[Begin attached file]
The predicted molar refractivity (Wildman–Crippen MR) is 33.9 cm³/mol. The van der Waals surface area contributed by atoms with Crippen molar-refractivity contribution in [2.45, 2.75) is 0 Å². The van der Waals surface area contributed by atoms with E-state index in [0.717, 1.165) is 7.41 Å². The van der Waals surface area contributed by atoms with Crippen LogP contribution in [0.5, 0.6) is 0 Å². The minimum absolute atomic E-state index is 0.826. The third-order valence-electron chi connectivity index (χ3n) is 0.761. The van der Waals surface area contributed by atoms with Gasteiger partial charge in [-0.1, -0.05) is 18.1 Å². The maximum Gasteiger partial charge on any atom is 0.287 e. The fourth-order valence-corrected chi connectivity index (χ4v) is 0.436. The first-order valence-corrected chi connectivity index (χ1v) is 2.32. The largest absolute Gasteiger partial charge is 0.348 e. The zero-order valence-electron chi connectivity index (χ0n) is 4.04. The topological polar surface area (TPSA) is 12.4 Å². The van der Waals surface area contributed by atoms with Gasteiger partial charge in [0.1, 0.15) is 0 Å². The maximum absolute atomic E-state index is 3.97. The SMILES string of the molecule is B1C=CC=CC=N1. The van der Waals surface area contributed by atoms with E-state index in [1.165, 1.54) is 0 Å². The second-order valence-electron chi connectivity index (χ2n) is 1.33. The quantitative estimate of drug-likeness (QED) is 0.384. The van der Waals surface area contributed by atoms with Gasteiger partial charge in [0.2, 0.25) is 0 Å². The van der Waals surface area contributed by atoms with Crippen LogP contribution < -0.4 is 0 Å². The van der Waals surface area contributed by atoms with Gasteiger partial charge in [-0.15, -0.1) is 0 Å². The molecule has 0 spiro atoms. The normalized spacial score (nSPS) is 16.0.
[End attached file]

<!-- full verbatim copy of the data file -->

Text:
The predicted molar refractivity (Wildman–Crippen MR) is 33.9 cm³/mol. The van der Waals surface area contributed by atoms with Crippen molar-refractivity contribution in [2.45, 2.75) is 0 Å². The van der Waals surface area contributed by atoms with E-state index in [0.717, 1.165) is 7.41 Å². The van der Waals surface area contributed by atoms with Crippen LogP contribution in [0.5, 0.6) is 0 Å². The minimum absolute atomic E-state index is 0.826. The third-order valence-electron chi connectivity index (χ3n) is 0.761. The van der Waals surface area contributed by atoms with Gasteiger partial charge in [-0.1, -0.05) is 18.1 Å². The maximum Gasteiger partial charge on any atom is 0.287 e. The fourth-order valence-corrected chi connectivity index (χ4v) is 0.436. The first-order valence-corrected chi connectivity index (χ1v) is 2.32. The largest absolute Gasteiger partial charge is 0.348 e. The zero-order valence-electron chi connectivity index (χ0n) is 4.04. The topological polar surface area (TPSA) is 12.4 Å². The van der Waals surface area contributed by atoms with Gasteiger partial charge in [0.1, 0.15) is 0 Å². The maximum absolute atomic E-state index is 3.97. The SMILES string of the molecule is B1C=CC=CC=N1. The van der Waals surface area contributed by atoms with E-state index in [1.165, 1.54) is 0 Å². The second-order valence-electron chi connectivity index (χ2n) is 1.33. The quantitative estimate of drug-likeness (QED) is 0.384. The van der Waals surface area contributed by atoms with Gasteiger partial charge in [0.2, 0.25) is 0 Å². The van der Waals surface area contributed by atoms with Crippen LogP contribution < -0.4 is 0 Å². The van der Waals surface area contributed by atoms with Gasteiger partial charge in [-0.15, -0.1) is 0 Å². The molecule has 0 spiro atoms. The normalized spacial score (nSPS) is 16.0.